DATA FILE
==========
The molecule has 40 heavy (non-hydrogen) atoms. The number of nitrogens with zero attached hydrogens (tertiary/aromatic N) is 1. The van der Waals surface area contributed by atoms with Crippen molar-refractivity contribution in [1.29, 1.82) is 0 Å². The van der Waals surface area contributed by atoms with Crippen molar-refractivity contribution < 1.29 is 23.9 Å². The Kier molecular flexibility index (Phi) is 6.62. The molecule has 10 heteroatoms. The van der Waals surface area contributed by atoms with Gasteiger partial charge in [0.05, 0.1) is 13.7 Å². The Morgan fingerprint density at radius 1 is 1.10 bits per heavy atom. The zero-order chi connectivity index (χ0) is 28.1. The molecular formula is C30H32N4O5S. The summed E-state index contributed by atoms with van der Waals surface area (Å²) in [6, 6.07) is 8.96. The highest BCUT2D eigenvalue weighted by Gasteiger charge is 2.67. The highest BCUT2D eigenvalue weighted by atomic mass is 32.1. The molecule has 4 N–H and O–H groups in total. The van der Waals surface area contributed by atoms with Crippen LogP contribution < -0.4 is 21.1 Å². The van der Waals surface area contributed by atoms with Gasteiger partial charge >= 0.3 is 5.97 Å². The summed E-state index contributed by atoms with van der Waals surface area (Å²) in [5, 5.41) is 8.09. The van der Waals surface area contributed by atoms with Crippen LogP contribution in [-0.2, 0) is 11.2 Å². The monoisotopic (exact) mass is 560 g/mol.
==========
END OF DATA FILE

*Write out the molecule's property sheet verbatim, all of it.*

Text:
The molecule has 40 heavy (non-hydrogen) atoms. The number of nitrogens with zero attached hydrogens (tertiary/aromatic N) is 1. The van der Waals surface area contributed by atoms with Crippen molar-refractivity contribution in [1.29, 1.82) is 0 Å². The van der Waals surface area contributed by atoms with Crippen molar-refractivity contribution < 1.29 is 23.9 Å². The Kier molecular flexibility index (Phi) is 6.62. The molecule has 10 heteroatoms. The van der Waals surface area contributed by atoms with Gasteiger partial charge in [0.05, 0.1) is 13.7 Å². The Morgan fingerprint density at radius 1 is 1.10 bits per heavy atom. The zero-order chi connectivity index (χ0) is 28.1. The molecular formula is C30H32N4O5S. The summed E-state index contributed by atoms with van der Waals surface area (Å²) in [6, 6.07) is 8.96. The highest BCUT2D eigenvalue weighted by Gasteiger charge is 2.67. The highest BCUT2D eigenvalue weighted by atomic mass is 32.1. The molecule has 4 N–H and O–H groups in total. The van der Waals surface area contributed by atoms with Crippen LogP contribution < -0.4 is 21.1 Å². The van der Waals surface area contributed by atoms with Gasteiger partial charge >= 0.3 is 5.97 Å². The summed E-state index contributed by atoms with van der Waals surface area (Å²) in [5, 5.41) is 8.09. The van der Waals surface area contributed by atoms with Crippen LogP contribution in [-0.2, 0) is 11.2 Å². The monoisotopic (exact) mass is 560 g/mol.